Q: It’s been a fun conversation so to wrap things up, pitch your book is only seven words.

Emery: Noah thinks he knows romance. He’s wrong! 


About Emery Lee

Emery Lee is a kidlit author, artist, and YouTuber hailing from a mixed-racial background. After graduating with a degree in creative writing, e’s gone on to author novels, short stories, and webcomics. When away from reading and writing, you’ll most likely find em engaged in art or snuggling cute dogs.

You can find Emery on: Twitter | Instagram | Website | YouTube 

*name of social media = link 


More on Meet Cute Diary

Felix Ever After meets Becky Albertalli in this swoon-worthy, heartfelt rom-com about how a transgender teen’s first love challenges his ideas about perfect relationships

Noah Ramirez thinks he’s an expert on romance. He has to be for his popular blog, the Meet Cute Diary, a collection of trans happily ever afters. There’s just one problem—all the stories are fake. What started as the fantasies of a trans boy afraid to step out of the closet has grown into a beacon of hope for trans readers across the globe.

When a troll exposes the blog as fiction, Noah’s world unravels. The only way to save the Diary is to convince everyone that the stories are true, but he doesn’t have any proof. Then Drew walks into Noah’s life, and the pieces fall into place: Drew is willing to fake-date Noah to save the Diary. But when Noah’s feelings grow beyond their staged romance, he realizes that dating in real life isn’t quite the same as finding love on the page.

In this charming novel by Emery Lee, Noah will have to choose between following his own rules for love or discovering that the most romantic endings are the ones that go off script.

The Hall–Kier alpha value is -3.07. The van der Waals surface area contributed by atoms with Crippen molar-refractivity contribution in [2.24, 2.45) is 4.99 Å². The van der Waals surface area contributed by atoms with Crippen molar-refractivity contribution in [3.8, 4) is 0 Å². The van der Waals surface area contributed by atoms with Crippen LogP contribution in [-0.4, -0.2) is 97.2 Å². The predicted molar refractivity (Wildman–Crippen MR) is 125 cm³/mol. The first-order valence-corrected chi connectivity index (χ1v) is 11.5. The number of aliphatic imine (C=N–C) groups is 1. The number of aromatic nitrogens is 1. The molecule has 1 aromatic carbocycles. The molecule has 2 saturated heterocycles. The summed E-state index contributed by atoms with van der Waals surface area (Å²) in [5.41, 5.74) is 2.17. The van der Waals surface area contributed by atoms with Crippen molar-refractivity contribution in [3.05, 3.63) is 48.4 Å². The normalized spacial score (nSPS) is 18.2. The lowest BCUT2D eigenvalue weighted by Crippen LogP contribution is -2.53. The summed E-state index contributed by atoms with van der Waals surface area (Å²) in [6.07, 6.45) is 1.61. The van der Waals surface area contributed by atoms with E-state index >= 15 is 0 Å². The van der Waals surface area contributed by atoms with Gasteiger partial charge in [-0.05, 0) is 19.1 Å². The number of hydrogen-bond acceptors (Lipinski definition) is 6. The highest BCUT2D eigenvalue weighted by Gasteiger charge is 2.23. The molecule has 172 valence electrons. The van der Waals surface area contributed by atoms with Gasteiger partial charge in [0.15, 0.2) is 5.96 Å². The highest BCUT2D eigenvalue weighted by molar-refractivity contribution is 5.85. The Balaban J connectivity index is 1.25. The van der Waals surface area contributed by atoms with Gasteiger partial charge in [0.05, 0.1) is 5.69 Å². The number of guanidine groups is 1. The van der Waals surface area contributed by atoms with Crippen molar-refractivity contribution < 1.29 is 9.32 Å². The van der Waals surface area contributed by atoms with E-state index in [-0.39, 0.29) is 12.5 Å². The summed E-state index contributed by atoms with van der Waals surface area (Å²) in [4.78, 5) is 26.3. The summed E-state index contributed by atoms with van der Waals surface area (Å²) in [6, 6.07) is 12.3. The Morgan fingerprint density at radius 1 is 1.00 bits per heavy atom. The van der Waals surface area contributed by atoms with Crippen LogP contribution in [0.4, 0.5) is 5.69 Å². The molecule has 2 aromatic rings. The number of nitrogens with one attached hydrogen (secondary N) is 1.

Add on: Goodreads | Storygraph 

Preorder through eir website 


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The Black Experience 2.0: Interview with Faridah Àbíké-Íyímídé

Hello and welcome to The Black Experience 2.0: Giving White Comfort The Backseat.

The Black Experience 2.0 is the second edition of The Black Experience which was held last year in February. The Black Experience is a month long blog series held in honour of Black History Month, which features Black authors and Black bookish content creators and aims at highlighting Black stories and experiences.

TBE 2.0 is especially about giving Black people the space to be fully them and share their stories while centring themselves and their experience of Blackness and without care for the white gaze.

Today on TBE 2.0, I chat with the author of the highly anticipated YA debut, Ace of Spades, Faridah Àbíké-Íyímídé (she/her). We talk about her debut, conventions in the Thriller genre, and ways in which real life can be more terrifying than fiction, especially for Black people. 


Q: Hello Faridah! Thank you so much for taking out some of the time to chat with me today. It’s really great to have you here. Before we fully start with the interview, could you briefly introduce yourself and tell us a little on what your debut, Ace of Spades, is all about?